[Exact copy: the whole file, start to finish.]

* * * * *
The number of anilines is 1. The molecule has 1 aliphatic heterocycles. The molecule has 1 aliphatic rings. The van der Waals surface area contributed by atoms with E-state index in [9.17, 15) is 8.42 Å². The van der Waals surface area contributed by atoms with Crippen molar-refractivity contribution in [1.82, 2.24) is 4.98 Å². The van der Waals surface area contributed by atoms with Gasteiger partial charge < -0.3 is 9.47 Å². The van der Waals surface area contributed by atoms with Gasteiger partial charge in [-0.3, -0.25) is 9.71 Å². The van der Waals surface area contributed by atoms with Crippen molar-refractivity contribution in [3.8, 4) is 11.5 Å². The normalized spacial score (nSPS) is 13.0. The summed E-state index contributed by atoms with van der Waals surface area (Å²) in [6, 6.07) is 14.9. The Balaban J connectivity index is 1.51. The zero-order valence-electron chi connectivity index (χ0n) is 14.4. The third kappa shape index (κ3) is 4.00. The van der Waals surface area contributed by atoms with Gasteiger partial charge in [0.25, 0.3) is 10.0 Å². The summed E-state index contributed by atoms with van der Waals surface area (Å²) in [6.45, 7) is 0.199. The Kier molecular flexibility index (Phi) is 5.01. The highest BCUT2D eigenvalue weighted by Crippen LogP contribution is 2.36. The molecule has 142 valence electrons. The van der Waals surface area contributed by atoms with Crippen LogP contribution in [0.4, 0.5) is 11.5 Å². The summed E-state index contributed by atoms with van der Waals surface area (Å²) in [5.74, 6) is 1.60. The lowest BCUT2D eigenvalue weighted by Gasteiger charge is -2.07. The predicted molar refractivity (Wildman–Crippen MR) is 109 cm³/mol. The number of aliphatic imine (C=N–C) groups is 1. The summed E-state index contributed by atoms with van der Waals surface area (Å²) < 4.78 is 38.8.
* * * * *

The number of anilines is 1. The molecule has 1 aliphatic heterocycles. The molecule has 1 aliphatic rings. The van der Waals surface area contributed by atoms with E-state index in [9.17, 15) is 8.42 Å². The van der Waals surface area contributed by atoms with Crippen molar-refractivity contribution in [1.82, 2.24) is 4.98 Å². The van der Waals surface area contributed by atoms with Gasteiger partial charge < -0.3 is 9.47 Å². The van der Waals surface area contributed by atoms with Gasteiger partial charge in [-0.3, -0.25) is 9.71 Å². The van der Waals surface area contributed by atoms with Crippen molar-refractivity contribution in [3.8, 4) is 11.5 Å². The normalized spacial score (nSPS) is 13.0. The summed E-state index contributed by atoms with van der Waals surface area (Å²) in [6, 6.07) is 14.9. The Balaban J connectivity index is 1.51. The zero-order valence-electron chi connectivity index (χ0n) is 14.4. The third kappa shape index (κ3) is 4.00. The van der Waals surface area contributed by atoms with Gasteiger partial charge in [0.25, 0.3) is 10.0 Å². The summed E-state index contributed by atoms with van der Waals surface area (Å²) in [6.45, 7) is 0.199. The Kier molecular flexibility index (Phi) is 5.01. The highest BCUT2D eigenvalue weighted by Crippen LogP contribution is 2.36. The molecule has 142 valence electrons. The van der Waals surface area contributed by atoms with Crippen LogP contribution in [0.4, 0.5) is 11.5 Å². The summed E-state index contributed by atoms with van der Waals surface area (Å²) in [5.74, 6) is 1.60. The lowest BCUT2D eigenvalue weighted by Gasteiger charge is -2.07. The predicted molar refractivity (Wildman–Crippen MR) is 109 cm³/mol. The number of aliphatic imine (C=N–C) groups is 1. The summed E-state index contributed by atoms with van der Waals surface area (Å²) < 4.78 is 38.8.